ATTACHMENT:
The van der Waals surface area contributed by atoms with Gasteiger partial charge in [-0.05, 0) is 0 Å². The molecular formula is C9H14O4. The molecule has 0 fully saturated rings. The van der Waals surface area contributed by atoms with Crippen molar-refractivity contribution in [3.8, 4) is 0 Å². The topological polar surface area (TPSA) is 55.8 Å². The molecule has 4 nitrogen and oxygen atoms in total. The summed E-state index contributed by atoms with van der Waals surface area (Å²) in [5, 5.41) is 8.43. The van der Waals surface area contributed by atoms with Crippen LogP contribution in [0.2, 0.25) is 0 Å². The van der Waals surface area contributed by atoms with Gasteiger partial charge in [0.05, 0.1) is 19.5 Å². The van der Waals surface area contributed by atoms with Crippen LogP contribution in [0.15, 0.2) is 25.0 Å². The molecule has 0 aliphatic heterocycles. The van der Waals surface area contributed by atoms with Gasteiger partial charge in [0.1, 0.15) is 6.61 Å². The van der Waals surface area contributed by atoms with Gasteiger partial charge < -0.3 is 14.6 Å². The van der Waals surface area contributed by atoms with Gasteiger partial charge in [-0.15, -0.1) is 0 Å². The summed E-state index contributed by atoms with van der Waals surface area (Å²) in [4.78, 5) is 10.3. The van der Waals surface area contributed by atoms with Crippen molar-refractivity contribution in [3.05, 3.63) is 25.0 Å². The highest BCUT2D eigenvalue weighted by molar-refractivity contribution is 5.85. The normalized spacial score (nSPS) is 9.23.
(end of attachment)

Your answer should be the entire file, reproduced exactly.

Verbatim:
The van der Waals surface area contributed by atoms with Gasteiger partial charge in [-0.05, 0) is 0 Å². The molecular formula is C9H14O4. The molecule has 0 fully saturated rings. The van der Waals surface area contributed by atoms with Crippen molar-refractivity contribution in [3.8, 4) is 0 Å². The topological polar surface area (TPSA) is 55.8 Å². The molecule has 4 nitrogen and oxygen atoms in total. The summed E-state index contributed by atoms with van der Waals surface area (Å²) in [5, 5.41) is 8.43. The van der Waals surface area contributed by atoms with Crippen LogP contribution in [0.2, 0.25) is 0 Å². The van der Waals surface area contributed by atoms with Gasteiger partial charge in [0.05, 0.1) is 19.5 Å². The van der Waals surface area contributed by atoms with Crippen LogP contribution in [0.15, 0.2) is 25.0 Å². The molecule has 0 aliphatic heterocycles. The van der Waals surface area contributed by atoms with Gasteiger partial charge in [0.1, 0.15) is 6.61 Å². The van der Waals surface area contributed by atoms with Gasteiger partial charge < -0.3 is 14.6 Å². The van der Waals surface area contributed by atoms with Gasteiger partial charge in [-0.15, -0.1) is 0 Å². The summed E-state index contributed by atoms with van der Waals surface area (Å²) in [4.78, 5) is 10.3. The van der Waals surface area contributed by atoms with Crippen molar-refractivity contribution in [3.05, 3.63) is 25.0 Å². The highest BCUT2D eigenvalue weighted by molar-refractivity contribution is 5.85. The normalized spacial score (nSPS) is 9.23.